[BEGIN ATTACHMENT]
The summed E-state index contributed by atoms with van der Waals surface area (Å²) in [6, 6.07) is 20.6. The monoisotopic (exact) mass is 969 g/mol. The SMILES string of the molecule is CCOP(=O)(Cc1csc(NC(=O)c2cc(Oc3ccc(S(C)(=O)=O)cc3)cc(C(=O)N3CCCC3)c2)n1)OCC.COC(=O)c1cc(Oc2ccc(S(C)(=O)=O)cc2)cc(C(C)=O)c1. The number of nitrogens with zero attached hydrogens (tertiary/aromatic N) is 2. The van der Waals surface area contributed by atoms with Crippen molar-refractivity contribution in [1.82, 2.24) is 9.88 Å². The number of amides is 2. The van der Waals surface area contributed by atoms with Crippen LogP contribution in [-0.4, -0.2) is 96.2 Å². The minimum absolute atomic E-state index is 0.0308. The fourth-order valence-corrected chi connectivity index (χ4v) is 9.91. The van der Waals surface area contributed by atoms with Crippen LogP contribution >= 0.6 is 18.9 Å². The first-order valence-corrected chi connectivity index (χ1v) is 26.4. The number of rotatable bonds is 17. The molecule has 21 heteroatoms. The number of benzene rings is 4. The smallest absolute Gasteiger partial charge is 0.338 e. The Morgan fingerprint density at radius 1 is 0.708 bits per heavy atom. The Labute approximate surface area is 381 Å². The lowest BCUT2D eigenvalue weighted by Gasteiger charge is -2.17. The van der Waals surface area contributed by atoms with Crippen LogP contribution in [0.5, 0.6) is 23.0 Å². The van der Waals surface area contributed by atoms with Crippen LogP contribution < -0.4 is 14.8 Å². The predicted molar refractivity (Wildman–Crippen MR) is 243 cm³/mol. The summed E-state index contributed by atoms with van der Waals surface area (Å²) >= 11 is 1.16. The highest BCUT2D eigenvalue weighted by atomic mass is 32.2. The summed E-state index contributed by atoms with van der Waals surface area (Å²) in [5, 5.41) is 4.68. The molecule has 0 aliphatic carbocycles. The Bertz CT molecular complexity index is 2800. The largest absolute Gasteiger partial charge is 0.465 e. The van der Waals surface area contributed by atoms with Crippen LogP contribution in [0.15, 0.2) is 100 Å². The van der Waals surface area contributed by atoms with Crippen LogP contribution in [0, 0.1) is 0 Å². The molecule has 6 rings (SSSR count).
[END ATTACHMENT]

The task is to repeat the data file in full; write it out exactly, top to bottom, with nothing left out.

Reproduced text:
The summed E-state index contributed by atoms with van der Waals surface area (Å²) in [6, 6.07) is 20.6. The monoisotopic (exact) mass is 969 g/mol. The SMILES string of the molecule is CCOP(=O)(Cc1csc(NC(=O)c2cc(Oc3ccc(S(C)(=O)=O)cc3)cc(C(=O)N3CCCC3)c2)n1)OCC.COC(=O)c1cc(Oc2ccc(S(C)(=O)=O)cc2)cc(C(C)=O)c1. The number of nitrogens with zero attached hydrogens (tertiary/aromatic N) is 2. The van der Waals surface area contributed by atoms with Crippen molar-refractivity contribution in [1.82, 2.24) is 9.88 Å². The number of amides is 2. The van der Waals surface area contributed by atoms with Crippen LogP contribution in [-0.4, -0.2) is 96.2 Å². The minimum absolute atomic E-state index is 0.0308. The fourth-order valence-corrected chi connectivity index (χ4v) is 9.91. The van der Waals surface area contributed by atoms with Crippen LogP contribution >= 0.6 is 18.9 Å². The first-order valence-corrected chi connectivity index (χ1v) is 26.4. The number of rotatable bonds is 17. The molecule has 21 heteroatoms. The number of benzene rings is 4. The smallest absolute Gasteiger partial charge is 0.338 e. The Morgan fingerprint density at radius 1 is 0.708 bits per heavy atom. The Labute approximate surface area is 381 Å². The lowest BCUT2D eigenvalue weighted by Gasteiger charge is -2.17. The van der Waals surface area contributed by atoms with Crippen LogP contribution in [0.5, 0.6) is 23.0 Å². The van der Waals surface area contributed by atoms with Crippen LogP contribution < -0.4 is 14.8 Å². The predicted molar refractivity (Wildman–Crippen MR) is 243 cm³/mol. The summed E-state index contributed by atoms with van der Waals surface area (Å²) >= 11 is 1.16. The highest BCUT2D eigenvalue weighted by atomic mass is 32.2. The summed E-state index contributed by atoms with van der Waals surface area (Å²) in [5, 5.41) is 4.68. The molecule has 0 aliphatic carbocycles. The Bertz CT molecular complexity index is 2800. The largest absolute Gasteiger partial charge is 0.465 e. The van der Waals surface area contributed by atoms with Crippen LogP contribution in [0.15, 0.2) is 100 Å². The van der Waals surface area contributed by atoms with Crippen LogP contribution in [0, 0.1) is 0 Å². The molecule has 6 rings (SSSR count).